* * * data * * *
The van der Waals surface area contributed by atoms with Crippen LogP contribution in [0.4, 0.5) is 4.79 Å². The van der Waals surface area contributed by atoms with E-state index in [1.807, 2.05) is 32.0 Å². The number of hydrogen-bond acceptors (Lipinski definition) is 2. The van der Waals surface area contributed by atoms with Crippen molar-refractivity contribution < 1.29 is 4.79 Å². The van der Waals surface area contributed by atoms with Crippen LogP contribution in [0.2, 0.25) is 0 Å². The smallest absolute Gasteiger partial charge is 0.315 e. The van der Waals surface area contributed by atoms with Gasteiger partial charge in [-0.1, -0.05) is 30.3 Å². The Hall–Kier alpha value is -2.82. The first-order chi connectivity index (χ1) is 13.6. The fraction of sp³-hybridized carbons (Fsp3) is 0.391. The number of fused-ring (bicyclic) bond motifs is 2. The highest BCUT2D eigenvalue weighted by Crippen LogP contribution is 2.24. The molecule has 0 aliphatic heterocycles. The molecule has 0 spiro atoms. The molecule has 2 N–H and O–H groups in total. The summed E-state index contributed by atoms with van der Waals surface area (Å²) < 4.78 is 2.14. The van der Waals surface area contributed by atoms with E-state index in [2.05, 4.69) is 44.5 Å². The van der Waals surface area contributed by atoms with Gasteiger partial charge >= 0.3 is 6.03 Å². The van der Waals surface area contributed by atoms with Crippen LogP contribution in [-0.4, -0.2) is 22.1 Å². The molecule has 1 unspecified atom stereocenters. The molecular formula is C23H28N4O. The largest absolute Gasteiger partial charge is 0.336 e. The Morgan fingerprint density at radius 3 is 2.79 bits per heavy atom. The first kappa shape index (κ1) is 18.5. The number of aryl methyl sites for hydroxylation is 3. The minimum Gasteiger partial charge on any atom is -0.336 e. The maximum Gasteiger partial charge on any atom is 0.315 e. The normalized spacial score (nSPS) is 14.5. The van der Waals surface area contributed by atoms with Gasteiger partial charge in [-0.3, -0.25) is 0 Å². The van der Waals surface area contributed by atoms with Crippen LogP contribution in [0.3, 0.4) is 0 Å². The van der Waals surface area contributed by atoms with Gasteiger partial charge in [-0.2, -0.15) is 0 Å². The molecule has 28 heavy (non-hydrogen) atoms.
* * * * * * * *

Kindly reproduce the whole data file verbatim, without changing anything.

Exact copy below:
The van der Waals surface area contributed by atoms with Crippen LogP contribution in [0.4, 0.5) is 4.79 Å². The van der Waals surface area contributed by atoms with E-state index in [1.807, 2.05) is 32.0 Å². The number of hydrogen-bond acceptors (Lipinski definition) is 2. The van der Waals surface area contributed by atoms with Crippen molar-refractivity contribution < 1.29 is 4.79 Å². The van der Waals surface area contributed by atoms with Crippen LogP contribution in [0.2, 0.25) is 0 Å². The smallest absolute Gasteiger partial charge is 0.315 e. The van der Waals surface area contributed by atoms with Gasteiger partial charge in [-0.1, -0.05) is 30.3 Å². The Hall–Kier alpha value is -2.82. The first-order chi connectivity index (χ1) is 13.6. The fraction of sp³-hybridized carbons (Fsp3) is 0.391. The number of fused-ring (bicyclic) bond motifs is 2. The highest BCUT2D eigenvalue weighted by Crippen LogP contribution is 2.24. The molecule has 0 aliphatic heterocycles. The molecule has 0 spiro atoms. The molecule has 2 N–H and O–H groups in total. The summed E-state index contributed by atoms with van der Waals surface area (Å²) < 4.78 is 2.14. The van der Waals surface area contributed by atoms with E-state index in [2.05, 4.69) is 44.5 Å². The van der Waals surface area contributed by atoms with Gasteiger partial charge >= 0.3 is 6.03 Å². The van der Waals surface area contributed by atoms with Crippen LogP contribution in [-0.4, -0.2) is 22.1 Å². The molecule has 1 unspecified atom stereocenters. The molecular formula is C23H28N4O. The largest absolute Gasteiger partial charge is 0.336 e. The Morgan fingerprint density at radius 3 is 2.79 bits per heavy atom. The first kappa shape index (κ1) is 18.5. The number of aryl methyl sites for hydroxylation is 3. The minimum Gasteiger partial charge on any atom is -0.336 e. The maximum Gasteiger partial charge on any atom is 0.315 e. The normalized spacial score (nSPS) is 14.5. The van der Waals surface area contributed by atoms with Gasteiger partial charge in [-0.3, -0.25) is 0 Å². The van der Waals surface area contributed by atoms with Crippen LogP contribution in [0.3, 0.4) is 0 Å². The van der Waals surface area contributed by atoms with Gasteiger partial charge in [-0.2, -0.15) is 0 Å². The molecule has 28 heavy (non-hydrogen) atoms.